Here’s a flash fiction piece I wrote awhile back. I thought you all, in the throws of Intentional Parenting, might like a little something lighter…and sweet.
Aubrey twisted around on the couch, tucked her feet under her legs, and stared out the window at the rain. She sighed deeply, in the way she imagined characters in books sighing.
The couch bounced an inch closer to the window before Aubrey finished her next breath. It was Zadie, plopping down with a sigh of her own. Aubrey kept her eyes trained out the window. Mom and Dad were right to choose opposite ends of the alphabet for our names, Aubrey thought. We are as different as A is from Z. Even our sighs are different.
Aubrey had raced the weather forecast all morning. She had marked off all her chores and finished her weekend homework early just to have this quiet moment before the rain stopped. Zadie had yet to start her chores or her homework.
“I hate cleaning my room. Why does Mom make us do that?” Zadie didn’t wait for Aubrey to answer before she launched another question. “What are you going to do for your science fair project? Mine’s gonna be about Pluto. I really think it ought to still be a planet. Don’t you? It’s not fair to just take away a planet from all of us when we’re used to counting it. I feel sorry for Pluto, so far out there. Do you think it’s lonely? If I was on Pluto, I would be lonely. Unless my five best friends came with me. Oh, but how would I choose just five? Which five should I choose, Aubrey? Do you think Kylie would be a good friend to take to Pluto with me?”
Aubrey sighed again, never looking away from the calm, consistent rain outside. The sigh drew Zadie’s attention. “What are you looking at? There’s nothing there. Rain is boring! I wish it was sunny and warm so we could go outside and play. Don’t you wish it was sunny, Aubrey? Don’t you want to go play?”
“No.” Aubrey tried to say it quietly, tried not to hurt Zadie’s feelings again. Mom always reminded her to be patient with Zadie, to try to embrace Zadie’s energy. But how do you hug a lightning bolt?
The corners of Zadie’s mouth quivered a little and she blinked three times. “Do you really like rainy weather better?” She waited for an answer this time.
Surprised by the silence, Aubrey looked at Zadie then leaned over and wrapped her arms around her. “I do, Zadie. Something about the rain helps me think, and I’m trying to finish the story in my head.”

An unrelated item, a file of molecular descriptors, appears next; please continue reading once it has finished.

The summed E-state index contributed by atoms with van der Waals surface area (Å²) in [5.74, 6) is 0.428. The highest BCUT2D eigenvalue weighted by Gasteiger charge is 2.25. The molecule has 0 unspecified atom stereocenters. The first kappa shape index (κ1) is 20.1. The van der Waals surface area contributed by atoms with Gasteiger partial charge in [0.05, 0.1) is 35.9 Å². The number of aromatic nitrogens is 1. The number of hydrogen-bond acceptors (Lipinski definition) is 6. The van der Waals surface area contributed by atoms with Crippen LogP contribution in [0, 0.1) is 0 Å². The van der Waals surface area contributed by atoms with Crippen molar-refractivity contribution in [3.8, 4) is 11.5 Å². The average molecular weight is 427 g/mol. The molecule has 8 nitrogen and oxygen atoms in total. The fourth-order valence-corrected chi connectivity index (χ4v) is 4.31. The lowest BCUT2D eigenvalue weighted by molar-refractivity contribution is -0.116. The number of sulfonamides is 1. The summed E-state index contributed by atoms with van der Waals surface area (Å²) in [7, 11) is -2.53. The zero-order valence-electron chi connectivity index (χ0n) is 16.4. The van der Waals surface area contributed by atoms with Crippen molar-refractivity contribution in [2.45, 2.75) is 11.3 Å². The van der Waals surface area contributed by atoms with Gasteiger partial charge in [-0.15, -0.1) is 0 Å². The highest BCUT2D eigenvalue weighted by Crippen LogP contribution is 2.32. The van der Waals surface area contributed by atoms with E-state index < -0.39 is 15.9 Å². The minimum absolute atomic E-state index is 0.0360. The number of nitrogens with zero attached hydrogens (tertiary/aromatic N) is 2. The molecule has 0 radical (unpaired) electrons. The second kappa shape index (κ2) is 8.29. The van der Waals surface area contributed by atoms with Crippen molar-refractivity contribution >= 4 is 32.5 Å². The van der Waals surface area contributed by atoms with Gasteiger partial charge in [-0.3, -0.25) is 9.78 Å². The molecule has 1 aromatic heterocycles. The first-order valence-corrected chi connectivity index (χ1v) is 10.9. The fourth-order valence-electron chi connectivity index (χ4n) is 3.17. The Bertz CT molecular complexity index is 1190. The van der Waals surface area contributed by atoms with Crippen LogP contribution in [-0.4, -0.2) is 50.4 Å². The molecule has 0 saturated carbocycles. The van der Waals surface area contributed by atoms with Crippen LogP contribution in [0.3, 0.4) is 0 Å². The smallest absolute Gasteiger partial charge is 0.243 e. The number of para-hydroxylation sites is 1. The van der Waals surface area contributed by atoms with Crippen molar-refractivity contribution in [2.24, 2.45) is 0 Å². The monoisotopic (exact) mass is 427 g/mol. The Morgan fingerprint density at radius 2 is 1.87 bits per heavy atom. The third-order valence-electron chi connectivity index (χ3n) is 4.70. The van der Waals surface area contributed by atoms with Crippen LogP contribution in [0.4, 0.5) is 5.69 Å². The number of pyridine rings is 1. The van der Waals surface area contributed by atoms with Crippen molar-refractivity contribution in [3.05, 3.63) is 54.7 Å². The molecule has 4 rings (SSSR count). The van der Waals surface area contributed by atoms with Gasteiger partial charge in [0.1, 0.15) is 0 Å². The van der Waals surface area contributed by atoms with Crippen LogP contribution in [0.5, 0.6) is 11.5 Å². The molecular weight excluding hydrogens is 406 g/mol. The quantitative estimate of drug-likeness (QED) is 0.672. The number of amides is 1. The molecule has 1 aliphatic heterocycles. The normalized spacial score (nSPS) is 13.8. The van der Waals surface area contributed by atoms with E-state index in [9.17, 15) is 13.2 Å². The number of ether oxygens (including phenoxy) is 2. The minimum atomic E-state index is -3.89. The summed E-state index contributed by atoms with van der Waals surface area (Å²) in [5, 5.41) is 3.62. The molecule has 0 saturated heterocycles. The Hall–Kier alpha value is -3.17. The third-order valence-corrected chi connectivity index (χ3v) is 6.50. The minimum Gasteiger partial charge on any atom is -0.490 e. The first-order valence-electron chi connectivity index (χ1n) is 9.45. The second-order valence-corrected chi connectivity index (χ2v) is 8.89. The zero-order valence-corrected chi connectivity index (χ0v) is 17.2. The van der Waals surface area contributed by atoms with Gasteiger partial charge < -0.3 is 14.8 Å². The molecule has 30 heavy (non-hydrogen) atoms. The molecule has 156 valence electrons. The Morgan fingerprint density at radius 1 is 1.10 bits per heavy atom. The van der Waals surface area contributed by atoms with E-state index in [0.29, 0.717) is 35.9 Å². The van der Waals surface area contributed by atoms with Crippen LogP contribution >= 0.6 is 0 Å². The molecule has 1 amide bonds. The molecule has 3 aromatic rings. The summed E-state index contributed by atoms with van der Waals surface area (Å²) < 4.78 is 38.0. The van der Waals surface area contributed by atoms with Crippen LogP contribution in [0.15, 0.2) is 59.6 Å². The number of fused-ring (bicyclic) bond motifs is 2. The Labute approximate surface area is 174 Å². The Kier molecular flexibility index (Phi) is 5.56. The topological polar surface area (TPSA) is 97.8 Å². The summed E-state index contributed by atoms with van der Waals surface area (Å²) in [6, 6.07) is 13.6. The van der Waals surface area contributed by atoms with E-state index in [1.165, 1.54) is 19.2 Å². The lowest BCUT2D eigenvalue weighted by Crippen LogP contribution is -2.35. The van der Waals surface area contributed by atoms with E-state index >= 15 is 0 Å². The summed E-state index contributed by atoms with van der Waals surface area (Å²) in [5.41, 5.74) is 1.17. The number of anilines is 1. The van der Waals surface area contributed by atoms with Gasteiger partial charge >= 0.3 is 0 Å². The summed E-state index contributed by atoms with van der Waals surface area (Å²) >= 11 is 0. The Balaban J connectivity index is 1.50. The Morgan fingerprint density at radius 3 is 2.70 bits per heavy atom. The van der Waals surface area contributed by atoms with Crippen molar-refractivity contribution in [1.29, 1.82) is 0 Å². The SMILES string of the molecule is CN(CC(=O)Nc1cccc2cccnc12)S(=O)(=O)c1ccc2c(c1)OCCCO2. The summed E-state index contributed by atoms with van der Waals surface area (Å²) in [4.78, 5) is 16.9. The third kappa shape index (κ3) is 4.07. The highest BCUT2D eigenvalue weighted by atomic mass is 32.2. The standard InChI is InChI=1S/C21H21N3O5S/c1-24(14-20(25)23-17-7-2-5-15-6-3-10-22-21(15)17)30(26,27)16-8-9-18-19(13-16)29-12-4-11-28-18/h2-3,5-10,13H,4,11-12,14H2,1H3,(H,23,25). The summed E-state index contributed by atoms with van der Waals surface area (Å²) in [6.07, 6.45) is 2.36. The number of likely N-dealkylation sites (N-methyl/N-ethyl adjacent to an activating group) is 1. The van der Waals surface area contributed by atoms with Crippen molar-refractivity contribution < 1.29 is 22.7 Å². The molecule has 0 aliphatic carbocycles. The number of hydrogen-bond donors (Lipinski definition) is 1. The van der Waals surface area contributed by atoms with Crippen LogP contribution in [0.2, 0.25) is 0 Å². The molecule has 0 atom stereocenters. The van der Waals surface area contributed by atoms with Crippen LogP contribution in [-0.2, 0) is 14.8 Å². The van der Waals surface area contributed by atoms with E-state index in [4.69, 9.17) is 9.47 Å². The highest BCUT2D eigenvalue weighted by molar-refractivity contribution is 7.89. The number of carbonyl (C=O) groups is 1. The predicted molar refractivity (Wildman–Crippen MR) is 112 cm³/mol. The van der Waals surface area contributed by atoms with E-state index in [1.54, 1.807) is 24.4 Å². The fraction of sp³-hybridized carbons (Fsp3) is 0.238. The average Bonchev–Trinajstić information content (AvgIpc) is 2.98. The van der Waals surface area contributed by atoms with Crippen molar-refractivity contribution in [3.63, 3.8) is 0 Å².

Zadie pulled away. “Ooh, what’s it about?” Her eyes widened as she looked up at Aubrey.
That hug lasted the usual two seconds, Aubrey laughed to herself. Aloud she said, “You wouldn’t like it. A girl likes a boy but she’s too shy to tell him.”
“Are there any swords? Or battles? Does the boy ride off to fight without telling the girl, and then does he become the biggest hero of the whole war and come home to a big party? Is it that kind of story? Because that would be a good story. Oh! Oh! Does the girl go off to fight? That would be an even better story! Maybe I should write a story, too. Mine would have lots of fight scenes and at least one night where everyone stares up at the stars and talks about Pluto!”
Aubrey smiled. Zadie’s brainstorming resembled the lightning of an actual storm. “Well, maybe my characters could look up at the stars and talk. Eventually…after he notices she exists.” Aubrey’s shoulders fell, and she turned her gaze back to the rain outside.
Zadie sprung to her feet, hands on hips. “That is not a very exciting story, Auby.” She stomped away, calling out to Mom about the vacuum cleaner.
Aubrey checked her phone: no message, no DM, not even a “like” on her super-cute selfie from yesterday. Surely, he had seen it! She starred out the window and slid her phone under her thigh. Her story wasn’t going the way she’d planned.
Zadie’s second plop wasn’t as couch-moving but her sigh was just as expressive. “My room’s too big of a mess to clean right now. Will you tell me your story instead? But if it doesn’t have fighting, can it at least have swords or bows-and-arrows or horses or something interesting?”
“Can I stare out the window while I tell it?”
“Sure! And I’ll try not to interrupt. Really, I will.”
Aubrey took a deep breath. “It starts like this: One day, a steady rain soaked the ground.” Zadie groaned at the mention of rain, but she didn’t speak.
As Aubrey described the second scene, she wrapped her arms around her little sister. “The boy and girl found their horses—Lightning and Stormy—near the barn. They strapped their swords to their saddles and rode off toward the mountains.” Aubrey’s phone buzzed under her leg, but she continued the story. Her own happy ending could wait a little while, just for Zadie.
What do you think about this story? Does it remind you of your own childhood? Which one were you, Aubrey or Zadie? Are your children like this? I would love to hear your response in the comments below!